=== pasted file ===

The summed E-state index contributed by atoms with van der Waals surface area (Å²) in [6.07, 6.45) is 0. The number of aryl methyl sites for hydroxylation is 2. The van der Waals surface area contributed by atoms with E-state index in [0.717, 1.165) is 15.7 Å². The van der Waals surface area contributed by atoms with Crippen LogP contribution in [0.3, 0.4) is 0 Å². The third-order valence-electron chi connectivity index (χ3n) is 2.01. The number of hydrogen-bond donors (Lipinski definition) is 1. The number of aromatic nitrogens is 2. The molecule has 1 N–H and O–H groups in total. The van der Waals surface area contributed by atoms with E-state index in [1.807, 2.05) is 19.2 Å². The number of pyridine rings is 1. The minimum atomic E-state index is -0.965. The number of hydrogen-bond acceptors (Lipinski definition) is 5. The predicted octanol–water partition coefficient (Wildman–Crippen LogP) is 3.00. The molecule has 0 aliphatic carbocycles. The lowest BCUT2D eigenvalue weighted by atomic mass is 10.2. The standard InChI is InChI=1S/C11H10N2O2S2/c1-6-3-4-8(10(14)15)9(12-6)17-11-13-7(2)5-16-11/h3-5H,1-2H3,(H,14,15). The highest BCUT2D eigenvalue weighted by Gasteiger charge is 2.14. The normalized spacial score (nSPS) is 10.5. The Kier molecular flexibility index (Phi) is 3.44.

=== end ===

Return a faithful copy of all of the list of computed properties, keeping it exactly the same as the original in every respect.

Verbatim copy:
The summed E-state index contributed by atoms with van der Waals surface area (Å²) in [6.07, 6.45) is 0. The number of aryl methyl sites for hydroxylation is 2. The van der Waals surface area contributed by atoms with E-state index in [0.717, 1.165) is 15.7 Å². The van der Waals surface area contributed by atoms with Crippen LogP contribution in [0.3, 0.4) is 0 Å². The third-order valence-electron chi connectivity index (χ3n) is 2.01. The number of hydrogen-bond donors (Lipinski definition) is 1. The number of aromatic nitrogens is 2. The molecule has 1 N–H and O–H groups in total. The van der Waals surface area contributed by atoms with E-state index in [1.807, 2.05) is 19.2 Å². The number of pyridine rings is 1. The minimum atomic E-state index is -0.965. The number of hydrogen-bond acceptors (Lipinski definition) is 5. The predicted octanol–water partition coefficient (Wildman–Crippen LogP) is 3.00. The molecule has 0 aliphatic carbocycles. The lowest BCUT2D eigenvalue weighted by atomic mass is 10.2. The standard InChI is InChI=1S/C11H10N2O2S2/c1-6-3-4-8(10(14)15)9(12-6)17-11-13-7(2)5-16-11/h3-5H,1-2H3,(H,14,15). The highest BCUT2D eigenvalue weighted by Gasteiger charge is 2.14. The normalized spacial score (nSPS) is 10.5. The Kier molecular flexibility index (Phi) is 3.44.